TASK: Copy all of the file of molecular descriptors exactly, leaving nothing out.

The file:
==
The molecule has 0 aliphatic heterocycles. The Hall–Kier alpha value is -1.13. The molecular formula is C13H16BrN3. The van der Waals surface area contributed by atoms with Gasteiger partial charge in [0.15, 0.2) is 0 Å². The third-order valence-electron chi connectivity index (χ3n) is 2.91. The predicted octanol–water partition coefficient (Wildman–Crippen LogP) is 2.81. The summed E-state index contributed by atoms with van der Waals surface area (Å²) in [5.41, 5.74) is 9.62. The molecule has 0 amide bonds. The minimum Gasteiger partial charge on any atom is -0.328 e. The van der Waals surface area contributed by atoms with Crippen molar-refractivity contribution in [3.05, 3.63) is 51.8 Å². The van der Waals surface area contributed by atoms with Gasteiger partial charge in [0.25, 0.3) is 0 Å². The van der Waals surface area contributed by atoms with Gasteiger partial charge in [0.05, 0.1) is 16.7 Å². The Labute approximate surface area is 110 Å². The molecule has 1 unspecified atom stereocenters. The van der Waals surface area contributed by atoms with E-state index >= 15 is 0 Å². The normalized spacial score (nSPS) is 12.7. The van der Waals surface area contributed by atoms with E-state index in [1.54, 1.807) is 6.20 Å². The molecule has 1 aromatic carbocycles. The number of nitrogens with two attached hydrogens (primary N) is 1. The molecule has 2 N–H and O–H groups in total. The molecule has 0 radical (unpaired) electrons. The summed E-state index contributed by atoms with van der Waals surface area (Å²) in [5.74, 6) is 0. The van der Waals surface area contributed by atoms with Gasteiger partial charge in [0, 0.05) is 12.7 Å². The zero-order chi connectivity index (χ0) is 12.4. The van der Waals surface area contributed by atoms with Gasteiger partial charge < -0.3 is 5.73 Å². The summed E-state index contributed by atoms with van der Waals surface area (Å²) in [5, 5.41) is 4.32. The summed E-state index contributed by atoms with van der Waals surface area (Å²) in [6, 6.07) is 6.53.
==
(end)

The molecule has 0 aliphatic heterocycles. The Hall–Kier alpha value is -1.13. The molecular formula is C13H16BrN3. The van der Waals surface area contributed by atoms with Gasteiger partial charge in [0.15, 0.2) is 0 Å². The third-order valence-electron chi connectivity index (χ3n) is 2.91. The predicted octanol–water partition coefficient (Wildman–Crippen LogP) is 2.81. The summed E-state index contributed by atoms with van der Waals surface area (Å²) in [5.41, 5.74) is 9.62. The molecule has 0 amide bonds. The minimum Gasteiger partial charge on any atom is -0.328 e. The van der Waals surface area contributed by atoms with Crippen molar-refractivity contribution in [3.05, 3.63) is 51.8 Å². The van der Waals surface area contributed by atoms with Gasteiger partial charge in [0.25, 0.3) is 0 Å². The van der Waals surface area contributed by atoms with Gasteiger partial charge in [0.05, 0.1) is 16.7 Å². The Labute approximate surface area is 110 Å². The molecule has 1 unspecified atom stereocenters. The van der Waals surface area contributed by atoms with E-state index >= 15 is 0 Å². The normalized spacial score (nSPS) is 12.7. The van der Waals surface area contributed by atoms with E-state index in [1.54, 1.807) is 6.20 Å². The molecule has 1 aromatic carbocycles. The number of nitrogens with two attached hydrogens (primary N) is 1. The molecule has 2 N–H and O–H groups in total. The molecule has 0 radical (unpaired) electrons. The summed E-state index contributed by atoms with van der Waals surface area (Å²) in [5.74, 6) is 0. The van der Waals surface area contributed by atoms with Gasteiger partial charge in [0, 0.05) is 12.7 Å². The zero-order chi connectivity index (χ0) is 12.4. The van der Waals surface area contributed by atoms with Gasteiger partial charge < -0.3 is 5.73 Å². The summed E-state index contributed by atoms with van der Waals surface area (Å²) in [5, 5.41) is 4.32. The summed E-state index contributed by atoms with van der Waals surface area (Å²) in [6, 6.07) is 6.53.